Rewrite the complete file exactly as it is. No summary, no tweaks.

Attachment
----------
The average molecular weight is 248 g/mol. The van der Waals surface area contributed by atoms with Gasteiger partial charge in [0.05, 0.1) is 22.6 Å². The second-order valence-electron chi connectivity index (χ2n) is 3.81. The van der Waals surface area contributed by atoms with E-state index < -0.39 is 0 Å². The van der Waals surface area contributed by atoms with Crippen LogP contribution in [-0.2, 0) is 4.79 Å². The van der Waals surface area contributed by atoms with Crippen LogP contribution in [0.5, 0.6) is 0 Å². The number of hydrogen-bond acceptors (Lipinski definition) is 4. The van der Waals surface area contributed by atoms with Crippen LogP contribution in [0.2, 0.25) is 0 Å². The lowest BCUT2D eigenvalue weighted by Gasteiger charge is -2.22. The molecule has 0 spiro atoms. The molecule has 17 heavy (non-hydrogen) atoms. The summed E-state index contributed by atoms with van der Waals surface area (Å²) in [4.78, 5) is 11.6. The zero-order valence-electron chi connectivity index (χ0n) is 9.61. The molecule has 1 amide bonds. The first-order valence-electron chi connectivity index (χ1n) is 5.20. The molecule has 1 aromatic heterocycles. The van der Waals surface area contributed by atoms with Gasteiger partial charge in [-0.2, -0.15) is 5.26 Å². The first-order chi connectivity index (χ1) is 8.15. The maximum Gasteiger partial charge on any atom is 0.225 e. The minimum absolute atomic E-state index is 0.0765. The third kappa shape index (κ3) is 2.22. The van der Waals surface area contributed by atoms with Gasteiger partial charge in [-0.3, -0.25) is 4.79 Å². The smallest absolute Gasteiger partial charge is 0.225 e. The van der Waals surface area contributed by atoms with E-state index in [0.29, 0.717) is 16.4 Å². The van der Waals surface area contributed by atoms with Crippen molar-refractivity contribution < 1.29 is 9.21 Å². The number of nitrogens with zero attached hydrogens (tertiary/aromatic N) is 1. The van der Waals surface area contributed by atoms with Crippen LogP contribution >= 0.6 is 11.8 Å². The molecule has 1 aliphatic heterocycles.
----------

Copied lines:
The average molecular weight is 248 g/mol. The van der Waals surface area contributed by atoms with Gasteiger partial charge in [0.05, 0.1) is 22.6 Å². The second-order valence-electron chi connectivity index (χ2n) is 3.81. The van der Waals surface area contributed by atoms with E-state index < -0.39 is 0 Å². The van der Waals surface area contributed by atoms with Crippen LogP contribution in [-0.2, 0) is 4.79 Å². The van der Waals surface area contributed by atoms with Crippen LogP contribution in [0.5, 0.6) is 0 Å². The number of hydrogen-bond acceptors (Lipinski definition) is 4. The van der Waals surface area contributed by atoms with Crippen LogP contribution in [0.2, 0.25) is 0 Å². The lowest BCUT2D eigenvalue weighted by Gasteiger charge is -2.22. The molecule has 0 spiro atoms. The molecule has 17 heavy (non-hydrogen) atoms. The summed E-state index contributed by atoms with van der Waals surface area (Å²) in [4.78, 5) is 11.6. The zero-order valence-electron chi connectivity index (χ0n) is 9.61. The molecule has 1 amide bonds. The first-order valence-electron chi connectivity index (χ1n) is 5.20. The molecule has 1 aromatic heterocycles. The van der Waals surface area contributed by atoms with Gasteiger partial charge in [-0.2, -0.15) is 5.26 Å². The first-order chi connectivity index (χ1) is 8.15. The maximum Gasteiger partial charge on any atom is 0.225 e. The minimum absolute atomic E-state index is 0.0765. The third kappa shape index (κ3) is 2.22. The van der Waals surface area contributed by atoms with Gasteiger partial charge in [-0.3, -0.25) is 4.79 Å². The smallest absolute Gasteiger partial charge is 0.225 e. The van der Waals surface area contributed by atoms with E-state index in [0.29, 0.717) is 16.4 Å². The van der Waals surface area contributed by atoms with Crippen molar-refractivity contribution < 1.29 is 9.21 Å². The number of nitrogens with zero attached hydrogens (tertiary/aromatic N) is 1. The van der Waals surface area contributed by atoms with Crippen LogP contribution >= 0.6 is 11.8 Å². The molecule has 1 aliphatic heterocycles.